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Incursions of southern-sourced water into the deep North Atlantic during late Pliocene glacial intensification

Incursions of southern-sourced water into the deep North Atlantic during late Pliocene glacial intensification
Incursions of southern-sourced water into the deep North Atlantic during late Pliocene glacial intensification
The circulation and internal structure of the oceans exert a strong influence on Earth’s climate because they control latitudinal heat transport and the segregation of carbon between the atmosphere and the abyss1. Circulation change, particularly in the Atlantic Ocean, is widely suggested, to have been instrumental in the intensification of Northern Hemisphere glaciation when large ice sheets first developed on North America and Eurasia during the late Pliocene, approximately 2.7 million years ago6. Yet the mechanistic link and cause/effect relationship between ocean circulation and glaciation are debated. Here we present new records of North Atlantic Ocean structure using the carbon and neodymium isotopic composition of marine sediments recording deep water for both the Last Glacial to Holocene (35–5 thousand years ago) and the late Pliocene to earliest Pleistocene (3.3–2.4 million years ago). Our data show no secular change. Instead we document major southern-sourced water incursions into the deep North Atlantic during prominent glacials from 2.7 million years ago. Our results suggest that Atlantic circulation acts as a positive feedback rather than as an underlying cause of late Pliocene Northern Hemisphere glaciation. We propose that, once surface Southern Ocean stratification7 and/or extensive sea-ice cover5 was established, cold-stage expansions of southern-sourced water such as those documented here enhanced carbon dioxide storage in the deep ocean, helping to increase the amplitude of glacial cycles.
1752-0894
375-379
Lang, David C.
a85402ce-148a-41b1-9522-915e8d33eb31
Bailey, Ian
e659068f-e591-4185-afd1-5e19a5794bda
Wilson, Paul A.
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Chalk, Thomas B.
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Foster, Gavin L.
fbaa7255-7267-4443-a55e-e2a791213022
Gutjahr, Marcus
5babbbc4-2a1a-48df-a2e3-d87b2483ea9c
Lang, David C.
a85402ce-148a-41b1-9522-915e8d33eb31
Bailey, Ian
e659068f-e591-4185-afd1-5e19a5794bda
Wilson, Paul A.
f940a9f0-fa5a-4a64-9061-f0794bfbf7c6
Chalk, Thomas B.
0021bbe6-6ab1-4a30-8542-654d0f2d1a0a
Foster, Gavin L.
fbaa7255-7267-4443-a55e-e2a791213022
Gutjahr, Marcus
5babbbc4-2a1a-48df-a2e3-d87b2483ea9c

Lang, David C., Bailey, Ian, Wilson, Paul A., Chalk, Thomas B., Foster, Gavin L. and Gutjahr, Marcus (2016) Incursions of southern-sourced water into the deep North Atlantic during late Pliocene glacial intensification. Nature Geoscience, 9 (5), 375-379. (doi:10.1038/ngeo2688).

Record type: Article

Abstract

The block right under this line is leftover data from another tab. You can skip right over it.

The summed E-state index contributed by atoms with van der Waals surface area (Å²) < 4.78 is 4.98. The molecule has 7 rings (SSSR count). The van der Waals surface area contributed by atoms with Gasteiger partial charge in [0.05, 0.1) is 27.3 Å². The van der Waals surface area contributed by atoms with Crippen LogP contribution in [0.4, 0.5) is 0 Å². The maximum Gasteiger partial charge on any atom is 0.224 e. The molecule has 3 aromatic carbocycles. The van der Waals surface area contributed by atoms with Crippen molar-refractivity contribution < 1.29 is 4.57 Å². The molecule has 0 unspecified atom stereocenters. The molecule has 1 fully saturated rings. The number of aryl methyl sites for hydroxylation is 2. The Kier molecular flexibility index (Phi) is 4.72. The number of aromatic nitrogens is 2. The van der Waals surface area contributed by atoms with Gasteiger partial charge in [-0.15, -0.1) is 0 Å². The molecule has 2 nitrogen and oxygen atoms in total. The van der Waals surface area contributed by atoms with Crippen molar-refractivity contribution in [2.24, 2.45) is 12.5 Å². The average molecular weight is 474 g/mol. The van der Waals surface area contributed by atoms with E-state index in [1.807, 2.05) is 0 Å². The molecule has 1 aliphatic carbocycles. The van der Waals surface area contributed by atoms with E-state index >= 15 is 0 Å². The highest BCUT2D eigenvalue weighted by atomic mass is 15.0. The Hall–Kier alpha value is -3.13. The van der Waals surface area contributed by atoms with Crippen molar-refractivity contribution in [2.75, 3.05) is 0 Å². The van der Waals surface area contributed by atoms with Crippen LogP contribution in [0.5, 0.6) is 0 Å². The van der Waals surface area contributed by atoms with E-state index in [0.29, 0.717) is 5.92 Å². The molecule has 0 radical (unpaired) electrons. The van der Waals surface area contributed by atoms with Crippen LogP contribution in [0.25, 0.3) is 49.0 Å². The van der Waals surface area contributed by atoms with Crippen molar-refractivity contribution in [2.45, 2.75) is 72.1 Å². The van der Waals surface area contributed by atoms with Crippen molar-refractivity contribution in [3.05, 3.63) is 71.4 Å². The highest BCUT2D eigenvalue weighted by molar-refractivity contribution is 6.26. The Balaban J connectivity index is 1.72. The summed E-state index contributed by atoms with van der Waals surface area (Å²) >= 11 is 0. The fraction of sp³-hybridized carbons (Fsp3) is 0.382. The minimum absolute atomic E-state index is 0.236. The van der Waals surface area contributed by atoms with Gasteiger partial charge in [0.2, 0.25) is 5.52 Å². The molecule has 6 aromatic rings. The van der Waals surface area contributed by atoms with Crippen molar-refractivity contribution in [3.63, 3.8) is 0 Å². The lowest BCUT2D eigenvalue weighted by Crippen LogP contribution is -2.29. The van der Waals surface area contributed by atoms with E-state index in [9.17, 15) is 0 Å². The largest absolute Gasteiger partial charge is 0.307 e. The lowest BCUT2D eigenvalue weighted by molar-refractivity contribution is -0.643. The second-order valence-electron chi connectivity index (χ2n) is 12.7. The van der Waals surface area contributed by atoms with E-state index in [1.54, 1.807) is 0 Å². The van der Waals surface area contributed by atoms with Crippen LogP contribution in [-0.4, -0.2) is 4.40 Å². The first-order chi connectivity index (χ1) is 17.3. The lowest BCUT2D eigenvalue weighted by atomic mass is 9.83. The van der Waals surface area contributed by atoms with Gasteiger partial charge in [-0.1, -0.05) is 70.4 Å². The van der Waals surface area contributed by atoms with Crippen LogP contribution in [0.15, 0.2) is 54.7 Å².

The circulation and internal structure of the oceans exert a strong influence on Earth’s climate because they control latitudinal heat transport and the segregation of carbon between the atmosphere and the abyss1. Circulation change, particularly in the Atlantic Ocean, is widely suggested, to have been instrumental in the intensification of Northern Hemisphere glaciation when large ice sheets first developed on North America and Eurasia during the late Pliocene, approximately 2.7 million years ago6. Yet the mechanistic link and cause/effect relationship between ocean circulation and glaciation are debated. Here we present new records of North Atlantic Ocean structure using the carbon and neodymium isotopic composition of marine sediments recording deep water for both the Last Glacial to Holocene (35–5 thousand years ago) and the late Pliocene to earliest Pleistocene (3.3–2.4 million years ago). Our data show no secular change. Instead we document major southern-sourced water incursions into the deep North Atlantic during prominent glacials from 2.7 million years ago. Our results suggest that Atlantic circulation acts as a positive feedback rather than as an underlying cause of late Pliocene Northern Hemisphere glaciation. We propose that, once surface Southern Ocean stratification7 and/or extensive sea-ice cover5 was established, cold-stage expansions of southern-sourced water such as those documented here enhanced carbon dioxide storage in the deep ocean, helping to increase the amplitude of glacial cycles.

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Accepted/In Press date: 1 March 2016
e-pub ahead of print date: 4 April 2016
Published date: 4 April 2016
Organisations: Geochemistry, Paleooceanography & Palaeoclimate

Identifiers

Local EPrints ID: 393696
URI: https://eprints.soton.ac.uk/id/eprint/393696
ISSN: 1752-0894
PURE UUID: f811f4a3-a9f4-49e6-b317-25fe839828d4
ORCID for Thomas B. Chalk: ORCID iD orcid.org/0000-0002-2880-3847
ORCID for Gavin L. Foster: ORCID iD orcid.org/0000-0003-3688-9668

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Date deposited: 29 Apr 2016 13:46
Last modified: 10 Dec 2019 01:40

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Contributors

Author: David C. Lang
Author: Ian Bailey
Author: Paul A. Wilson
Author: Thomas B. Chalk ORCID iD
Author: Gavin L. Foster ORCID iD
Author: Marcus Gutjahr

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